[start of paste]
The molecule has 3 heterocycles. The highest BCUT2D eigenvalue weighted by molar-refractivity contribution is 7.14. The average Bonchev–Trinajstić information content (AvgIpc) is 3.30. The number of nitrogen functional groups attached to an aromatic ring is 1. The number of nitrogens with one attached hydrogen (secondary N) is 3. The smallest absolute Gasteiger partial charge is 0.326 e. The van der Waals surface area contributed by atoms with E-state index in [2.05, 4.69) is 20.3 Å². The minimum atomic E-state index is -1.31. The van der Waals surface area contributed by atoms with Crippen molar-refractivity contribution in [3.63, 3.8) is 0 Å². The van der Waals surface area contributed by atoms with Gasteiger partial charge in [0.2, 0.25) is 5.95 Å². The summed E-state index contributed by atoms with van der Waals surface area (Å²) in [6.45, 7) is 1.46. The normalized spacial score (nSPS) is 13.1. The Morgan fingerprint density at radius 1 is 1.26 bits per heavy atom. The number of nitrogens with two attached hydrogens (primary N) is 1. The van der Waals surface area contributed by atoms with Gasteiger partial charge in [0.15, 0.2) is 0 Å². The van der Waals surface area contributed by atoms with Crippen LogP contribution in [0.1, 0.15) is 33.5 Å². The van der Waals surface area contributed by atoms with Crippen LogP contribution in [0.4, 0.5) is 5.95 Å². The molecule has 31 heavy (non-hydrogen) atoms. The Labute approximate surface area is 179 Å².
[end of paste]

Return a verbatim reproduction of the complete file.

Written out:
The molecule has 3 heterocycles. The highest BCUT2D eigenvalue weighted by molar-refractivity contribution is 7.14. The average Bonchev–Trinajstić information content (AvgIpc) is 3.30. The number of nitrogen functional groups attached to an aromatic ring is 1. The number of nitrogens with one attached hydrogen (secondary N) is 3. The smallest absolute Gasteiger partial charge is 0.326 e. The van der Waals surface area contributed by atoms with E-state index in [2.05, 4.69) is 20.3 Å². The minimum atomic E-state index is -1.31. The van der Waals surface area contributed by atoms with Crippen molar-refractivity contribution in [3.63, 3.8) is 0 Å². The van der Waals surface area contributed by atoms with Gasteiger partial charge in [0.2, 0.25) is 5.95 Å². The summed E-state index contributed by atoms with van der Waals surface area (Å²) in [6.45, 7) is 1.46. The normalized spacial score (nSPS) is 13.1. The Morgan fingerprint density at radius 1 is 1.26 bits per heavy atom. The number of nitrogens with two attached hydrogens (primary N) is 1. The van der Waals surface area contributed by atoms with Gasteiger partial charge in [0.15, 0.2) is 0 Å². The van der Waals surface area contributed by atoms with Crippen LogP contribution in [0.1, 0.15) is 33.5 Å². The van der Waals surface area contributed by atoms with Crippen LogP contribution in [0.4, 0.5) is 5.95 Å². The molecule has 31 heavy (non-hydrogen) atoms. The Labute approximate surface area is 179 Å².